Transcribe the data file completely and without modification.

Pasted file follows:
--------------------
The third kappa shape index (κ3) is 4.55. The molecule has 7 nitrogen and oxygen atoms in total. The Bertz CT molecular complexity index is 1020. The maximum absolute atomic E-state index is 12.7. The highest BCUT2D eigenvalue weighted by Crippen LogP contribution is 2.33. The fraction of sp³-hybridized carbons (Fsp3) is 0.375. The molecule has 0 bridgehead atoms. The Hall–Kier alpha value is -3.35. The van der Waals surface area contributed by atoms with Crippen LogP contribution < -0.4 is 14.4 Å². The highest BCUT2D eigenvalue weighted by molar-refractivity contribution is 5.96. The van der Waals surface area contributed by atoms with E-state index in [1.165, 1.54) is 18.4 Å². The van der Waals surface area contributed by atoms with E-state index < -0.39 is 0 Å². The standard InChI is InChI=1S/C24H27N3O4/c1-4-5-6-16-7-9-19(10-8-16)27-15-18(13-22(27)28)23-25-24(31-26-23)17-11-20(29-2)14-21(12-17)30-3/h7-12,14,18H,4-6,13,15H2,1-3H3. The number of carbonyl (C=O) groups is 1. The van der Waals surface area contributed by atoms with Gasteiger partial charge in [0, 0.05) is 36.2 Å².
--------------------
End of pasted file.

The third kappa shape index (κ3) is 4.55. The molecule has 7 nitrogen and oxygen atoms in total. The Bertz CT molecular complexity index is 1020. The maximum absolute atomic E-state index is 12.7. The highest BCUT2D eigenvalue weighted by Crippen LogP contribution is 2.33. The fraction of sp³-hybridized carbons (Fsp3) is 0.375. The molecule has 0 bridgehead atoms. The Hall–Kier alpha value is -3.35. The van der Waals surface area contributed by atoms with Crippen LogP contribution < -0.4 is 14.4 Å². The highest BCUT2D eigenvalue weighted by molar-refractivity contribution is 5.96. The van der Waals surface area contributed by atoms with E-state index in [1.165, 1.54) is 18.4 Å². The van der Waals surface area contributed by atoms with E-state index < -0.39 is 0 Å². The standard InChI is InChI=1S/C24H27N3O4/c1-4-5-6-16-7-9-19(10-8-16)27-15-18(13-22(27)28)23-25-24(31-26-23)17-11-20(29-2)14-21(12-17)30-3/h7-12,14,18H,4-6,13,15H2,1-3H3. The number of carbonyl (C=O) groups is 1. The van der Waals surface area contributed by atoms with Gasteiger partial charge in [0, 0.05) is 36.2 Å².